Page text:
Fruit medium to large, roundish oblate, very regular, tapering uniformly toward both ends; surface polished, clear yellow with large carmine blush, with open net-veining and small patches of russet; dots numerous, oblong, brown; cavity regular, deep; stem short to medium, stout; basin deep, slightly irregular, woolly at bottom; calyx half open; segments long, divergent, woolly; tube funnel-shaped, long; flesh white, very juicy, sprightly pleasant acid, good. Late winter.
Fruit medium to large, roundish, slightly conical, irregular; surface greenish yellow, almost wholly covered with mixed and marbled rather light red, with broad splashes of darker crimson; dots few, obscure, minute, whitish; cavity regular, rather narrow, medium deep, with considerable radiating russet; stem medium; basin shallow to very shallow, distinctly ribbed, with small prominences around calyx, sometimes deeply corrugated; calyx closed; segments connivent. Core closed, clasping; cells ovate, slit, much exudate; tube funnel-shaped; stamens median; seeds few, plump; flesh yellowish, firm, rather coarse-grained, subacid, good. Late winter.
Fruit medium or above, oblong, truncated, angular; surface light yellow, splashed and mixed crimson on sunny side, roughened by the dots; dots numerous, green, obscure, raised above the surface; cavity slightly wavy, abrupt, a little brown around the stem; stem very short; basin regular, corrugated in bottom; calyx small, closed. Core small, half open; tube long, funnel-shaped; stamens marginal; seeds rather large, long, pointed, flattened; flesh yellow, firm, finegrained, very rich and sweet, very good. August, September.
Fruit medium or above, roundish conical, pale yellow, striped and splashed with red; dots large, light; flesh whitish, a little coarse, tender, brisk subacid, good for cooking. January and February.
Origin, Lancaster Co., Pennsylvania; tree vigorous, very productive.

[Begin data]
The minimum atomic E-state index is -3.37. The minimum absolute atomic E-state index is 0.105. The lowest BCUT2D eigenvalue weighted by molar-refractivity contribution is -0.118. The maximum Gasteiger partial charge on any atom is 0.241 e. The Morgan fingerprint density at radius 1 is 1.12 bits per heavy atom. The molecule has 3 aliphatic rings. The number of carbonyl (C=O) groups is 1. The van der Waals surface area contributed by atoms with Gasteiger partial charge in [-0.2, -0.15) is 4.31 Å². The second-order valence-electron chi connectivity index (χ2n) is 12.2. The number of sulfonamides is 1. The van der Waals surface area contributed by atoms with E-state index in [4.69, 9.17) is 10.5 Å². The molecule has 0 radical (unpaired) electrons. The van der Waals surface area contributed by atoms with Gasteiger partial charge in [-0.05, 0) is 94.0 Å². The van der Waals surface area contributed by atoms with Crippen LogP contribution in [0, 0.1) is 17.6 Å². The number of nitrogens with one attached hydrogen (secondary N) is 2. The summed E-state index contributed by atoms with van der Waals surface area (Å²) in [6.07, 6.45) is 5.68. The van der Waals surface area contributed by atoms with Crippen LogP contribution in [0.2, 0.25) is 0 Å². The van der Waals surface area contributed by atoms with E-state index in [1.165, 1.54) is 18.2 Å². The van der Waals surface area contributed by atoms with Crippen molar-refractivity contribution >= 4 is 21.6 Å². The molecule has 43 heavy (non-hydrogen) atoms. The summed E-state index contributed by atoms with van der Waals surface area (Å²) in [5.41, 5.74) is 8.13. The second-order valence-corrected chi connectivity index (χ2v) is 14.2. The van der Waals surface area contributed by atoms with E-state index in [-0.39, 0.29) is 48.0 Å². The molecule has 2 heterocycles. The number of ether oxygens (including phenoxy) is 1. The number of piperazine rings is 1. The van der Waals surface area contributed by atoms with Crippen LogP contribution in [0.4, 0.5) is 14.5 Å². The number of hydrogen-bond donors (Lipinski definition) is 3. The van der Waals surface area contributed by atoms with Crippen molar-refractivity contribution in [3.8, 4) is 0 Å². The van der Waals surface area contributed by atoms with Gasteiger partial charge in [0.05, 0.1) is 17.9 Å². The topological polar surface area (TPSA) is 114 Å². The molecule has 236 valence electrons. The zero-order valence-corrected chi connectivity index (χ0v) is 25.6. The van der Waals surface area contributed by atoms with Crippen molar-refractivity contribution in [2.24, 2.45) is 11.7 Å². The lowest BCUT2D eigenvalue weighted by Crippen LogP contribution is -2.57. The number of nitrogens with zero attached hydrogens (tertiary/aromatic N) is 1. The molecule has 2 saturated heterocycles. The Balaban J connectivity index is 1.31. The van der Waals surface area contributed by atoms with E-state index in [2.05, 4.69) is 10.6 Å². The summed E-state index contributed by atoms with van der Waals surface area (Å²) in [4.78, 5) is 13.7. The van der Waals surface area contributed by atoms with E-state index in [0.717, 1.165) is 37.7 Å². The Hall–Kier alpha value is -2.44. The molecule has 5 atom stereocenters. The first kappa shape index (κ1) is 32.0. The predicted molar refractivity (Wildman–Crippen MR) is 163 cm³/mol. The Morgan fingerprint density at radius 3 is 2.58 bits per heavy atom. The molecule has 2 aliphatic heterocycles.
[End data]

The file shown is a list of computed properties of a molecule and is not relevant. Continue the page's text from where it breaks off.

Fruit medium to large, globular, a little flattened, somewhat conical, sometimes oblong; surface very smooth, light waxen yellow, often with blushed orange and bright red cheek; dots minute, few; cavity generally large, wide, wavy, brown; stem medium to long; basin wavy or corrugated, medium; calyx small, usually closed. Core wide, regular, somewhat open, clasping, axis short; seeds many, large, flat; flesh yellow, crisp, tender, fine-grained, juicy, mild subacid, nearly best. November to February.
Origin in doubt, more probably Virginia or Tennessee; widely disseminated at the South before 1850. In the Southwest and West, especially Missouri, this is the leading winter apple and is planted very extensively; tree vigorous, an early and very abundant bearer. Although not of first-rate quality the handsome appearance and long-keeping capacity of the fruit make it profitable for market. Southern-grown specimens are better matured than those grown at its northern limits, and hence of better quality. In recent years many seedlings have been raised from Ben Davis, such as Gano, Etris, and Black Ben Davis, which bear a strong resemblance to the parent and indicate that the parent sometimes reproduces itself quite closely from seed.
Fruit large, regular, roundish conical, truncated, often unequal; surface smooth, often polished, unctuous at full maturity, yellow, almost wholly covered with brilliant mixed dark red with dark crimson splashes and stripes, a handsome, showy fruit; dots distinct, few, minute, gray; cavity deep, regular, acute, usually with much stellate russet which sometimes extends out over base; stem medium to long, rather slender; basin medium, in large specimens deep, wide, abrupt, regular or slightly corrugated; calyx partially open; segments large, divergent. Core closed, medium, regular, clasping; cells obovate, entire; tube funnel-shaped; stamens marginal; seeds large, long, pointed, plump; flesh white, tender, moderately juicy, pleasant subacid, not rich, good only. All winter and spring.